Home Entertainment Review: Park Shin Hye & Park Hyung Sik Strike The Right Chord In Doctor Slump | Movies News

Review: Park Shin Hye & Park Hyung Sik Strike The Right Chord In Doctor Slump | Movies News

Review: Park Shin Hye & Park Hyung Sik Strike The Right Chord In Doctor Slump | Movies News


“Despite working harder than anyone else for 17 hours a day, I was still treated like a sinner and an idiot.” Says Park Shin Hye‘s Nam Han Eul. The hardworking Han Eul who has worked herself to the bone finds herself not only bypassed for a promotion but also at the receiving end of a boss who has stolen her dissertation and leaves no excuse to humiliate her.

Anyone who has battled a toxic work environment can relate to this, and its impact on one’s mental health. The quiet Han Eul is shocked to discover she is battling depression and burnout

“Sometimes, you suddenly lose balance within your mind and you feel lethargic I have depression. I pushed myself too hard and couldn’t rest when I was tired, so it became an illness of the mind”, says Nam Han Eul in disbelief as she slowly accepts how she had compromised her life and self-esteem for the sake of her job.

On the other hand, we meet Yeo Jeong-woo (Park Hyung Sik), a high-flying plastic surgeon, who has been wrongly accused of medical negligence and has lost everything. The incident leaves a strong impact on Jeong Woo, who does not realise that he is battling PTSD(post-traumatic stress disorder)

Fate leads him to encounter Han Eul once again. The two had been the top students in school and were forever in competitive mode,their sole aim wanting to be one up on the other.

As he rents out the rooftop room which is part of the annexe of her home, the two finally get chatting with each other.

Han Eul confides in him that all her life has been just studying and working and that she does not know or have anything else. You get that since many of us are constantly driven by the need to excel.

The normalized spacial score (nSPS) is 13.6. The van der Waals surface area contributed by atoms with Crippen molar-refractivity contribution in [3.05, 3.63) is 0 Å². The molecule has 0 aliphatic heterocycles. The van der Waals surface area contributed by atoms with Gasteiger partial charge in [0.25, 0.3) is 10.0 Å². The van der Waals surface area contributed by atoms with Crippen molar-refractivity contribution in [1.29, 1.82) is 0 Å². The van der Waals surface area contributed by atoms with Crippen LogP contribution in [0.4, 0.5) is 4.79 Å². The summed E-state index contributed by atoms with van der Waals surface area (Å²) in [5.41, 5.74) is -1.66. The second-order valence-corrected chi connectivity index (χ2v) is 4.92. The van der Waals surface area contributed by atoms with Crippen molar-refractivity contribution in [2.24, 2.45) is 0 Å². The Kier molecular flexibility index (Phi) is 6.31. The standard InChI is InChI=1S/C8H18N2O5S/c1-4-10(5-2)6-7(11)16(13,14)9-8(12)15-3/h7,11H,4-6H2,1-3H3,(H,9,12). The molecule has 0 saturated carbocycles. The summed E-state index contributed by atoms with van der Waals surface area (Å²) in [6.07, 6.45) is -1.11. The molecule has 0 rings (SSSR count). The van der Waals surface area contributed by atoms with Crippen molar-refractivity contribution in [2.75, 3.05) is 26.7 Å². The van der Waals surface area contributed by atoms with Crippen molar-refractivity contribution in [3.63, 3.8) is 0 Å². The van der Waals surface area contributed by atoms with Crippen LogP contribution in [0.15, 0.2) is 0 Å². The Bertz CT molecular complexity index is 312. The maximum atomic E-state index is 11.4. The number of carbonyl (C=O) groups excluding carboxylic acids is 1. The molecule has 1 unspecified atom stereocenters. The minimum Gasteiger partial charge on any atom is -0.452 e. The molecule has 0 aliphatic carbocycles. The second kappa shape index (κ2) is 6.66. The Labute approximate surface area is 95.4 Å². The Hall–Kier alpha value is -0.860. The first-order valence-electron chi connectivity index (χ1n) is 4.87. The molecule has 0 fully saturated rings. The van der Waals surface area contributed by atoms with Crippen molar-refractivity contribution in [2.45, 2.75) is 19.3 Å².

Jeong Woo finds the first stirrings of empathy towards her as he says “I wish I could give the young you a hug”.

Han Eul also discovers that though Jeong Woo has been popular, it is a facade. His ambitious parents could not have cared less for him and his so-called friends have only been in it for what they can gain from him, he is a lonely person battling his issues.

As these two worn-out souls became each other’s confidants, they found their way around empowering each other, which led to deep fondness and love. 

Doctor Slump, is a heartwarming tale as two school rivals find love with each other at their lowest in life. As they battle their slump, Jeong Woo tells Han Eul

“Who would have imagined the two school toppers years later would be battling anxiety and depression”. A statement which holds. From fulfilling parental expectations to the need to excel and navigate the hyper-competitive world of academia and then professional life, one ends up compromising on one’s physical, emotional and mental health.

The issue of depression is sensitively handled, and the highlight is Han Eul’s mother who cannot fathom what it is, but wonders if could it be her expectations which caused it. As she tries her level best to give her the so-called nourishing food”, one gets how in many Asian societies mental health has always been an oversight.

Then there are Bin Dae Young( Yoon Park) and Lee Hong Ran( Kong Seong Ha) are single parents whose parenting skills are constantly challenged and help each other in finding even ground with their charges.

Of course, there is a villain in the piece. Han Eul’s boss and Jeong Woo’s friend Min Kyung Min( Oh Dong Min) and his attempts to rock their boat.

Park Shin Hye who returns to screens after the birth of her son, gives a nuanced performance as Han Eul. The studious girl who realises how life has bypassed her.

Park Hyung Sik one of the most endearing actors with a charming screen presence, strikes the right notes as Jeon Woo, a lonely little boy who is just seeking love.

The two have a compatible chemistry and complement the other.

Doctor Slump is an engaging watch, even if at times it gets a bit stretched. The show is relatable at many levels, especially Han Eul’s track, one finds a resonance with the characters and their issues, as they set forth on a journey to heal.

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